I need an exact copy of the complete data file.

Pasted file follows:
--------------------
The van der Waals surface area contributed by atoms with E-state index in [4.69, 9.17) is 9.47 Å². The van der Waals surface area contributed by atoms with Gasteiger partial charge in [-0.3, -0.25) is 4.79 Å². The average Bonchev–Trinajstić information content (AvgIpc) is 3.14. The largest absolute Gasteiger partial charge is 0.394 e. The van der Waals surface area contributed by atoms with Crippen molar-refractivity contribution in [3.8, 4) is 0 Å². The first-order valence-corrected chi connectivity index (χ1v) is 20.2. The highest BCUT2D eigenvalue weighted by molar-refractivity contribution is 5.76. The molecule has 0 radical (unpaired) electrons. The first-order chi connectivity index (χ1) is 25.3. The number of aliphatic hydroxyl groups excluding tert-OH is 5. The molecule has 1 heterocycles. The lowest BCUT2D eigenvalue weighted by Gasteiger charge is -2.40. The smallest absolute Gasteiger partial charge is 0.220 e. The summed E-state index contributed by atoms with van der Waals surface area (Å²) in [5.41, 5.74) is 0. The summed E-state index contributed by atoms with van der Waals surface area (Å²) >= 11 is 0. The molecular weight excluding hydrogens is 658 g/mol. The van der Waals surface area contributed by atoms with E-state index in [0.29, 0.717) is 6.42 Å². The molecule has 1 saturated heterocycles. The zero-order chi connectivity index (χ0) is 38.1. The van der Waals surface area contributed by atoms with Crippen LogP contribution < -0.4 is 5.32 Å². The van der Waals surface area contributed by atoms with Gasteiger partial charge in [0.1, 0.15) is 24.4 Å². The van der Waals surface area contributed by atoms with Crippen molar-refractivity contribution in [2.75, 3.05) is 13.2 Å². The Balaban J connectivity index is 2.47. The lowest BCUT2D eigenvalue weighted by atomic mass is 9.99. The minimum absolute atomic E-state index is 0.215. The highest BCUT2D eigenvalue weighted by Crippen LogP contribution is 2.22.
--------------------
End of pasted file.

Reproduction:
The van der Waals surface area contributed by atoms with E-state index in [4.69, 9.17) is 9.47 Å². The van der Waals surface area contributed by atoms with Gasteiger partial charge in [-0.3, -0.25) is 4.79 Å². The average Bonchev–Trinajstić information content (AvgIpc) is 3.14. The largest absolute Gasteiger partial charge is 0.394 e. The van der Waals surface area contributed by atoms with Crippen molar-refractivity contribution in [3.8, 4) is 0 Å². The first-order valence-corrected chi connectivity index (χ1v) is 20.2. The highest BCUT2D eigenvalue weighted by molar-refractivity contribution is 5.76. The molecule has 0 radical (unpaired) electrons. The first-order chi connectivity index (χ1) is 25.3. The number of aliphatic hydroxyl groups excluding tert-OH is 5. The molecule has 1 heterocycles. The lowest BCUT2D eigenvalue weighted by Gasteiger charge is -2.40. The smallest absolute Gasteiger partial charge is 0.220 e. The summed E-state index contributed by atoms with van der Waals surface area (Å²) in [5.41, 5.74) is 0. The summed E-state index contributed by atoms with van der Waals surface area (Å²) >= 11 is 0. The molecular weight excluding hydrogens is 658 g/mol. The van der Waals surface area contributed by atoms with E-state index in [0.29, 0.717) is 6.42 Å². The molecule has 1 saturated heterocycles. The zero-order chi connectivity index (χ0) is 38.1. The van der Waals surface area contributed by atoms with Crippen LogP contribution < -0.4 is 5.32 Å². The van der Waals surface area contributed by atoms with Gasteiger partial charge in [0.1, 0.15) is 24.4 Å². The van der Waals surface area contributed by atoms with Crippen molar-refractivity contribution in [2.75, 3.05) is 13.2 Å². The Balaban J connectivity index is 2.47. The lowest BCUT2D eigenvalue weighted by atomic mass is 9.99. The minimum absolute atomic E-state index is 0.215. The highest BCUT2D eigenvalue weighted by Crippen LogP contribution is 2.22.